In the face of harsh, spiritual conservatism, we see Jesus boldly breaking religious laws to render aid to the outcast—healing and feeding the broken, going against fundamentalist grain for the sake of a fellow human because it’s the God-thing to do.

So, let me ask you, where do we see you doing whatever it takes, even rebelling against popular, modern conservative Christianity in order to help the LGBT community? Where do we see you breaking free, blazing through religious barriers to be unconditional love to this marginalized community?

Jesus aimed the tractor-beam of His ministry towards the inclusion of the very people religion left out—women, children, foreigners, those deemed to be the “sinners,” the “unclean”, the sick, the outlaws, and the murderers, all because it’s the God-thing to do.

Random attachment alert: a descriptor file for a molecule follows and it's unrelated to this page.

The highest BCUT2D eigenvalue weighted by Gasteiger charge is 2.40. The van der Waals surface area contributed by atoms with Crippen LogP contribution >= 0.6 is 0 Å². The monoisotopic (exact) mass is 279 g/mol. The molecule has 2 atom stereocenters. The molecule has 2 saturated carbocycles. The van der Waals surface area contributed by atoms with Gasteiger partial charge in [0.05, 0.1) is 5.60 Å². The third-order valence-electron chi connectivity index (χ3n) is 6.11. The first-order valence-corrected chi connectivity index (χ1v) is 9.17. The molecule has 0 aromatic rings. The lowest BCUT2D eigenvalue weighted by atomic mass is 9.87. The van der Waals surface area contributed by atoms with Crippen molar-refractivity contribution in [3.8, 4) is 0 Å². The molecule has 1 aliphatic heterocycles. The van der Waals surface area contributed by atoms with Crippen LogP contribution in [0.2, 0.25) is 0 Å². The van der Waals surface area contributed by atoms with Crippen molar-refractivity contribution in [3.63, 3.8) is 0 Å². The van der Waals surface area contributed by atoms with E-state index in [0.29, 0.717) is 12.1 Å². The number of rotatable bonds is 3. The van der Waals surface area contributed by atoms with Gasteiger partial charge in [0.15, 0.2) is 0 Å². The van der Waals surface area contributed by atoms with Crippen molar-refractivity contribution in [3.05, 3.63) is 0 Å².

So let me ask you, where do we see you aiming the sum of your energy, efforts, and influence towards the inclusion of the LGBT community? Where do we see you fighting for the equal rights, the human dignity, and the justice of the religiously discarded and dehumanized—this entire community?

There are only two occasions on which Jesus is specifically recorded as being angry.  In both moments, it was at people who were withholding grace, because getting up in the face of grace-withholding people is the God thing to do.

Fine, you think LGBT is a sin, that’s your conclusion. So, let me ask you, where can we see your anger on display towards people who are withholding grace from the LGBT community? Where do we see you passionately denouncing condemning rants and judgmental allegations?

Unconditional, serving, grace-giving, people-embracing, condemned-defending, religious rule-breaking, all-inclusive love is the only thing on God’s “to do” list.

My simple question for you is, is it on yours? And if not, why?

Christian, find something better to do, stop being a bully, and calling it believing.

The only one being fooled, is you.

Middle School Whining, Easily Offended, Feather Ruffled Christians

I am not nearly as concerned about how other Christians receive me as I am about how non-Christians receive me and my faith.